Will 2020 be the year corporate responsibility takes hold?

Corporate responsibility continues to mature and become mainstream - this is largely due to a shift toward "values."

"Man in suit talking to woman in floral dress.

Corporate responsibility continues to mature and become mainstream - this is largely due to a shift toward “values.” At Howard Kennedy, our values of talking straight, thinking smart and being ourselves are very much embedded in the firm's culture, and this is the same for many of our clients and other companies too. 2019 has been the year that coined "profits with purpose". Companies are putting sustainability, environmentalism and social well-being at the forefront of their objectives, and this is here to stay for 2020 and beyond.

A company’s approach to its operations is a reflection of its values, as well as the values of its customers, employees and investors. Companies and their stakeholders are increasingly standing up for values such as inclusion, empathy and environmental preservation.

The shift has been accelerated by the current political climate, as well as the rise of the #metoo movement and the extinction rebellion protests, which have etched environmental and social concerns in many people's consciousness. Responsibility, humanity and sustainability are now more than ever entrenched in the corporate sector - and we are confident that this is not a passing trend.

Corporate responsibility was not an innovation of 2019; we have seen it rise and fall many times over the preceding decades. Whilst there are individual successes, it has not resulted in a wholesale reduction in corporate misbehaviour… cue bank malpractices in part causing the global recession of 2008. "When companies are in trouble, cutting employee costs, whether by closing pension plans, shedding workers or offshoring activities to places where wages are lower, becomes irresistible." Or at least that has been the case previously.

What may possibly be different this time, however, is the response to climate change. Corporate responsibility in this regard may be here to stay. Principally, due to climate change, protestors having mobilised millions around the world – they have pressured governments and investors to act.

Investor interest in environmental, social and governance (ESG) factors has gone mainstream, with socially responsible investing gradually becoming the new normal.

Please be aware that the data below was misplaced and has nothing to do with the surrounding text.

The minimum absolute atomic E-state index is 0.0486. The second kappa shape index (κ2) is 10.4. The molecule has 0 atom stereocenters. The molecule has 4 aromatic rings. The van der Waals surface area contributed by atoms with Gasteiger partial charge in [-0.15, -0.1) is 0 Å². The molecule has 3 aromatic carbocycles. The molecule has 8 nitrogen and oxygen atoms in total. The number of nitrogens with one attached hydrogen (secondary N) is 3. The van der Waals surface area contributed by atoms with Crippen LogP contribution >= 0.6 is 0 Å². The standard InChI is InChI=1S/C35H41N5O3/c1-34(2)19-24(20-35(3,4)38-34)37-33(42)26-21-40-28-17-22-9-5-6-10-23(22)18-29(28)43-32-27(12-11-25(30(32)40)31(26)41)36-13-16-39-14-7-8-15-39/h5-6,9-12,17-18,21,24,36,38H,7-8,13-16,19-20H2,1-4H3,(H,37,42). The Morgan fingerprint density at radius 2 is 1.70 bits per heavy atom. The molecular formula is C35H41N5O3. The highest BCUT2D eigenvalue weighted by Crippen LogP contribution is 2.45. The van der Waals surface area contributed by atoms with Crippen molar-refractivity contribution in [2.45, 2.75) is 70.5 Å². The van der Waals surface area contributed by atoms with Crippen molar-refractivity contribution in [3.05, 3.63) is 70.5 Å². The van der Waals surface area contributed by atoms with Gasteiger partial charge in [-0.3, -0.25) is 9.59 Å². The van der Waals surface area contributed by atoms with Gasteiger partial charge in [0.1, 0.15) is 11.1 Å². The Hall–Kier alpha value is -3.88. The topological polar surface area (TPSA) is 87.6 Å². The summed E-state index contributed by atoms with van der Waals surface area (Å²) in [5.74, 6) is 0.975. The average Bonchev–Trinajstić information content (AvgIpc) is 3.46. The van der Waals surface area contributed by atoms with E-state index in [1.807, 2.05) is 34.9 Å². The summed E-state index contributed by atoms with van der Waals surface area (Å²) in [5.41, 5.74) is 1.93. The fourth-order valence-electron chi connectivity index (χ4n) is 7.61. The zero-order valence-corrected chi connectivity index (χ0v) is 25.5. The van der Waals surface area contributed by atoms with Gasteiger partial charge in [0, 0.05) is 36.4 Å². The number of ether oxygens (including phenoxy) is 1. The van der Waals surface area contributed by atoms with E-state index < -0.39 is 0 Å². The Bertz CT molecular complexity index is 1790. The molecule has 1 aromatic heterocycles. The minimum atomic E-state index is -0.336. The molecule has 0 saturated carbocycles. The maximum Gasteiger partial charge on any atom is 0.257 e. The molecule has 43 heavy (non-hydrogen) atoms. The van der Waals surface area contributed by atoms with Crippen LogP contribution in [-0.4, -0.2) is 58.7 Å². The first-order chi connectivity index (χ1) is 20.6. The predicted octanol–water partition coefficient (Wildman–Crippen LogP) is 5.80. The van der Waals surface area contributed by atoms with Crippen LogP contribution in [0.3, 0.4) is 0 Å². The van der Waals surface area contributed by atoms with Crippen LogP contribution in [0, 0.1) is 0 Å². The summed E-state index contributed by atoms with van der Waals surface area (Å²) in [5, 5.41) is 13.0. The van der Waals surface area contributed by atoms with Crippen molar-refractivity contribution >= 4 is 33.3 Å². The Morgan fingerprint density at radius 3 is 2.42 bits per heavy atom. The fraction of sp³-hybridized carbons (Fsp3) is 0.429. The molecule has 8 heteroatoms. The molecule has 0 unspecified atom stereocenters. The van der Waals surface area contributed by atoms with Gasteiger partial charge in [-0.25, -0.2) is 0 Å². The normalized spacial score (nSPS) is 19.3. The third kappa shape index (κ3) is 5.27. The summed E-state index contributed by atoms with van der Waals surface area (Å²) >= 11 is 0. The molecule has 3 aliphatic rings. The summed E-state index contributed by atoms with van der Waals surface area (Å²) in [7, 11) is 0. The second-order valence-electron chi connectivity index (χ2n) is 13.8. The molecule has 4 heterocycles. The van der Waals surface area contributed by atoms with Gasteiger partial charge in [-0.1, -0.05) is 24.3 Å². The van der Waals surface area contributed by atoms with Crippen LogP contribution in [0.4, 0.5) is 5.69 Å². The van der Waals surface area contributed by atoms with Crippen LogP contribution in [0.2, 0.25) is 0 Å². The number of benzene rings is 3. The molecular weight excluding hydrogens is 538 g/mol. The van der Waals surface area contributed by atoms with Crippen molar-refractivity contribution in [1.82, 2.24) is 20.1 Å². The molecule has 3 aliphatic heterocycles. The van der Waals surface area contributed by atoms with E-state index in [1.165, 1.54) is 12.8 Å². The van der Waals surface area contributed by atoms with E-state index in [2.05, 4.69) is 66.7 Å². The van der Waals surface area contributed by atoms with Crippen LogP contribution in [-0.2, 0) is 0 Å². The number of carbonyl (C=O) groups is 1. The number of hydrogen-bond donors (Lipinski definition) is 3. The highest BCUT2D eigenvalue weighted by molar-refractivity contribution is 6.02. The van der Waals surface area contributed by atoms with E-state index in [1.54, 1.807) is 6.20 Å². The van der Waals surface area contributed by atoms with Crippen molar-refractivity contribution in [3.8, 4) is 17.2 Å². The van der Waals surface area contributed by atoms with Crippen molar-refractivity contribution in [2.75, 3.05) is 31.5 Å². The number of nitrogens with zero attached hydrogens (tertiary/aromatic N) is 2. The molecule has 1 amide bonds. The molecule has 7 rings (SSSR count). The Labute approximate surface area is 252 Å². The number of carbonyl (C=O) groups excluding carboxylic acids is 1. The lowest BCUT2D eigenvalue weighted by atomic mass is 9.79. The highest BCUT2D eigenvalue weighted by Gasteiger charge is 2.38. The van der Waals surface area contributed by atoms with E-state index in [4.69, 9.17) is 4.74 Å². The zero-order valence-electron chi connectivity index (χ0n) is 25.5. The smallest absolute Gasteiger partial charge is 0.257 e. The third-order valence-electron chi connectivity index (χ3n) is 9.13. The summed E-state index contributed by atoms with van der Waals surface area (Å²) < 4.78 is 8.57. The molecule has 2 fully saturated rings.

Green funds are on the rise – funds or other investment vehicles that will only invest in companies that are deemed socially conscious in their business dealings or directly promote environmental responsibility. A green fund can come in the form of a focused investment vehicle for companies engaged in environmentally supportive businesses, such as alternative energy, green transport, water and waste management, and sustainable living.

Many of the largest companies now file sustainability reports. Whilst this is not news, there is a sharper focus on using this information as a basis for investment decisions. A recent study from Oxford University found that more than 80% of mainstream investors now consider ‘ESG’ – environmental, social and governance – information when making investment decisions.

Such uptake is compelling - globally, there are now $22.89 trillion of assets being professionally managed under responsible investment strategies, an increase of 25 percent since 2014. The scale of such investment is so large it requires context – it exceeds the GDP of the entire US economy.

Clients are no longer having to decide between being true to their personal values or achieving a return on their investments. Many UK equity funds have been assigned an 'ethical' flag and they compete in terms of returns with their non-socially responsible peers.

All of this means that we concur with Jamie Dimon, chief executive of JPMorgan Chase, when he says that "building shareholder value can only be done in conjunction with taking care of employees, customers and communities". We hope that the next decade sees a sustained shift towards companies looking after the wider world, as the climate issue will not go away.


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